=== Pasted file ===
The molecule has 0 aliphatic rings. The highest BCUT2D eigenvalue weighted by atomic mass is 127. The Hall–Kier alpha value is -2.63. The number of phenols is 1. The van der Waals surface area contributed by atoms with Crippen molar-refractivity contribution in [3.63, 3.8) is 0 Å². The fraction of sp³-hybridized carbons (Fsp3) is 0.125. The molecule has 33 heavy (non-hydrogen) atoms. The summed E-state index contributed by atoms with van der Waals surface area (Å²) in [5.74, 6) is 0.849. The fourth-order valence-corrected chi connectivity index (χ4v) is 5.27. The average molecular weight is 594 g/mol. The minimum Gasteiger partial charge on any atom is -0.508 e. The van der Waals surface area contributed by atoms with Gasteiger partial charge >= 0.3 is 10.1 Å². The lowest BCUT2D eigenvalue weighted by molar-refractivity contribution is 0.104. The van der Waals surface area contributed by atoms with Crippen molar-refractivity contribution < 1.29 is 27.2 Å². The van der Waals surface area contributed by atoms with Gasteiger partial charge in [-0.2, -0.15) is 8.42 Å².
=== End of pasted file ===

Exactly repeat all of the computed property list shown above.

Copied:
The molecule has 0 aliphatic rings. The highest BCUT2D eigenvalue weighted by atomic mass is 127. The Hall–Kier alpha value is -2.63. The number of phenols is 1. The van der Waals surface area contributed by atoms with Crippen molar-refractivity contribution in [3.63, 3.8) is 0 Å². The fraction of sp³-hybridized carbons (Fsp3) is 0.125. The molecule has 33 heavy (non-hydrogen) atoms. The summed E-state index contributed by atoms with van der Waals surface area (Å²) in [5.74, 6) is 0.849. The fourth-order valence-corrected chi connectivity index (χ4v) is 5.27. The average molecular weight is 594 g/mol. The minimum Gasteiger partial charge on any atom is -0.508 e. The van der Waals surface area contributed by atoms with Gasteiger partial charge >= 0.3 is 10.1 Å². The lowest BCUT2D eigenvalue weighted by molar-refractivity contribution is 0.104. The van der Waals surface area contributed by atoms with Crippen molar-refractivity contribution < 1.29 is 27.2 Å². The van der Waals surface area contributed by atoms with Gasteiger partial charge in [-0.2, -0.15) is 8.42 Å².